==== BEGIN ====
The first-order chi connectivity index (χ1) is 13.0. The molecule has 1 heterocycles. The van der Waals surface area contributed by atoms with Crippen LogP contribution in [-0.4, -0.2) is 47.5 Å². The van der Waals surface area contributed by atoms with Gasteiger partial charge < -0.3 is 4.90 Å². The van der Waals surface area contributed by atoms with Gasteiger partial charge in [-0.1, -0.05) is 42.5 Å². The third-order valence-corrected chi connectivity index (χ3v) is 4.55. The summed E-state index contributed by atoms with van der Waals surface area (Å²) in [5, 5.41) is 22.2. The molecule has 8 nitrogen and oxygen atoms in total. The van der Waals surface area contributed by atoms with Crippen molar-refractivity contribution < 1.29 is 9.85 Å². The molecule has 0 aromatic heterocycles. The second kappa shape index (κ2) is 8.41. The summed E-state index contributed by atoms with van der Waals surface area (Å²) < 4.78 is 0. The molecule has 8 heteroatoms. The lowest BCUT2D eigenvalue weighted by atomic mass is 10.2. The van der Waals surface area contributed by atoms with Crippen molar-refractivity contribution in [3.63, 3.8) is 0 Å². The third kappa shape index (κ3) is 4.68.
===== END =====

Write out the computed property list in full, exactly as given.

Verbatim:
The first-order chi connectivity index (χ1) is 13.0. The molecule has 1 heterocycles. The van der Waals surface area contributed by atoms with Crippen LogP contribution in [-0.4, -0.2) is 47.5 Å². The van der Waals surface area contributed by atoms with Gasteiger partial charge < -0.3 is 4.90 Å². The van der Waals surface area contributed by atoms with Gasteiger partial charge in [-0.1, -0.05) is 42.5 Å². The third-order valence-corrected chi connectivity index (χ3v) is 4.55. The summed E-state index contributed by atoms with van der Waals surface area (Å²) in [5, 5.41) is 22.2. The molecule has 8 nitrogen and oxygen atoms in total. The van der Waals surface area contributed by atoms with Crippen molar-refractivity contribution < 1.29 is 9.85 Å². The molecule has 0 aromatic heterocycles. The second kappa shape index (κ2) is 8.41. The summed E-state index contributed by atoms with van der Waals surface area (Å²) < 4.78 is 0. The molecule has 8 heteroatoms. The lowest BCUT2D eigenvalue weighted by atomic mass is 10.2. The van der Waals surface area contributed by atoms with Crippen molar-refractivity contribution in [3.63, 3.8) is 0 Å². The third kappa shape index (κ3) is 4.68.